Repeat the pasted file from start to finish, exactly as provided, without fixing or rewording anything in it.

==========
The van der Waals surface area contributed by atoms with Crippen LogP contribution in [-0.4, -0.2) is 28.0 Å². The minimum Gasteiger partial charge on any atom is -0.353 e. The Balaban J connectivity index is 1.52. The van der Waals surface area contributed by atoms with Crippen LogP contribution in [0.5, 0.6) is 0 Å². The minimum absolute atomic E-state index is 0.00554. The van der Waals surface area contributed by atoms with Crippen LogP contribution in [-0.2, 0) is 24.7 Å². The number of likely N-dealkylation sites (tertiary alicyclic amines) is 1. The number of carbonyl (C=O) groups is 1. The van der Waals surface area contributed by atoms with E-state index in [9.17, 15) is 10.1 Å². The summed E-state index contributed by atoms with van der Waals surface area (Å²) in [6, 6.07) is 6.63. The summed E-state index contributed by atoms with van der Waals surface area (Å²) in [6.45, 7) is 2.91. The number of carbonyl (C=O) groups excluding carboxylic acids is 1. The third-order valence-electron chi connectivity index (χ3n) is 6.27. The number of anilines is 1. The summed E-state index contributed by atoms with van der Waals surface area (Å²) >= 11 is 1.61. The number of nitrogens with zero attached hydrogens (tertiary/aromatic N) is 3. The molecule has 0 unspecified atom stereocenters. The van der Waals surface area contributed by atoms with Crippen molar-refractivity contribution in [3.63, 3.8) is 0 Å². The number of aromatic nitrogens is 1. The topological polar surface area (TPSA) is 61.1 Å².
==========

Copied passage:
The van der Waals surface area contributed by atoms with Crippen LogP contribution in [-0.4, -0.2) is 28.0 Å². The minimum Gasteiger partial charge on any atom is -0.353 e. The Balaban J connectivity index is 1.52. The van der Waals surface area contributed by atoms with Crippen LogP contribution in [0.5, 0.6) is 0 Å². The minimum absolute atomic E-state index is 0.00554. The van der Waals surface area contributed by atoms with Crippen LogP contribution in [-0.2, 0) is 24.7 Å². The number of likely N-dealkylation sites (tertiary alicyclic amines) is 1. The number of carbonyl (C=O) groups is 1. The van der Waals surface area contributed by atoms with E-state index in [9.17, 15) is 10.1 Å². The summed E-state index contributed by atoms with van der Waals surface area (Å²) in [6, 6.07) is 6.63. The summed E-state index contributed by atoms with van der Waals surface area (Å²) in [6.45, 7) is 2.91. The number of carbonyl (C=O) groups excluding carboxylic acids is 1. The third-order valence-electron chi connectivity index (χ3n) is 6.27. The number of anilines is 1. The summed E-state index contributed by atoms with van der Waals surface area (Å²) >= 11 is 1.61. The number of nitrogens with zero attached hydrogens (tertiary/aromatic N) is 3. The molecule has 0 unspecified atom stereocenters. The van der Waals surface area contributed by atoms with Crippen molar-refractivity contribution in [3.63, 3.8) is 0 Å². The number of aromatic nitrogens is 1. The topological polar surface area (TPSA) is 61.1 Å².